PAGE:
by Delores Miller
Poverty-stricken mid-Wisconsin families began in the 1940s to look for ways of supplementing farm income. Milk cows, pigs and chickens were not sufficient. Cucumbers was a quick and easy cash crop, or so it seemed unless you were the poor individual picking pickles.
A contract with the Bond Pickle Company and their representative Laura Mauel was signed. Other receiving pickle stations were located at Big Falls with Otto Faehling as agent and Eastling at Manawa. Quarter or half acre was the usual size. Seeds were planted with the crop maturing the end of July, and continued until frost, sometime towards the end of September. Ten weeks of cucumbers.
Picked and priced by size, ten dollars for a hundred pounds of two inch size gherkins. A dollar for a hundred pounds of the over-sized pickles with various prices in between. Hot, humid, sticky days, rainy days, early morning, flies, mosquito bites, made no difference. The creeping vines, prickly, the blasted pickles still had to be picked. I was allergic, itched and suffered from hives, made no difference, rubber gloves solved that problem.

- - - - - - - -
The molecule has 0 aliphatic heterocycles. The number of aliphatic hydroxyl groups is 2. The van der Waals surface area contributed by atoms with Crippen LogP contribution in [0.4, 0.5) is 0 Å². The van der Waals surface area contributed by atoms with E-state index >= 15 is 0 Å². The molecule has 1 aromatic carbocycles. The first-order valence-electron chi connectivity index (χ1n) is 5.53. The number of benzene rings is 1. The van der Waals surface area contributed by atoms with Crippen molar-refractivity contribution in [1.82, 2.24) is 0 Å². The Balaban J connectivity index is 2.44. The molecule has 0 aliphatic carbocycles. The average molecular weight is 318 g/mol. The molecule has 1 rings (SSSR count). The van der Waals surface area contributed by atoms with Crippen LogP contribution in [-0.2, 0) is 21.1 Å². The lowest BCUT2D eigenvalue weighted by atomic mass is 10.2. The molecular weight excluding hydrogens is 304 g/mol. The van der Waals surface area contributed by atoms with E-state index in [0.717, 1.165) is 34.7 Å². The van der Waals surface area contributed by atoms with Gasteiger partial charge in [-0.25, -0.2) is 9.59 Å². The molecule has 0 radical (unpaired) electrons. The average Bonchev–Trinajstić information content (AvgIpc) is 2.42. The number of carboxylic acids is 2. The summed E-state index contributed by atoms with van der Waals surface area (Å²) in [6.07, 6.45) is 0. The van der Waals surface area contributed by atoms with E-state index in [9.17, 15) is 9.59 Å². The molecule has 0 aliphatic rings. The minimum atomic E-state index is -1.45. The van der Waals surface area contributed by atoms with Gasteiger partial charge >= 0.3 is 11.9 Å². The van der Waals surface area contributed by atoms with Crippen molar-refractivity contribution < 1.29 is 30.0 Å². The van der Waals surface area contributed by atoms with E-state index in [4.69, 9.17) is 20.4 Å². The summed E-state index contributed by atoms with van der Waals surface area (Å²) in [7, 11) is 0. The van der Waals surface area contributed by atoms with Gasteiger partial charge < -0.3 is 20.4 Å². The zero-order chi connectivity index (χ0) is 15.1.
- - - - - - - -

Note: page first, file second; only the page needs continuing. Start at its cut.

Hauled in gunny sacks to the pickle factory, located near the railroad tracks in Marion, east of the Plywood and the Ziehm Brothers livestock pens. Laura Mauel ran them through a conveyor belt and graded by size. Put in the wooden barrels, to ferment with salt, dill and vinegar, eventually being bottled and sold in stores.
And what to do with all the money earned, you say? Buy school clothes, supplies, perhaps a new winter coat and a few dollars to spend foolishly at the free shows. Money was hard to come by in those early teen-aged days.
copyright 2014 by Delores and Russell Miller
Delores Miller lives with husband Russell in Hortonville, Wisconsin. In the summer of 2007 they celebrated their 50th wedding anniversary with a party hosted by their five children and ten grandchildren. It’s been a long road. Dairy farming until retirement in 1993, they continued to 'work' the land, making a subdivision of 39 new homes on their former hay fields.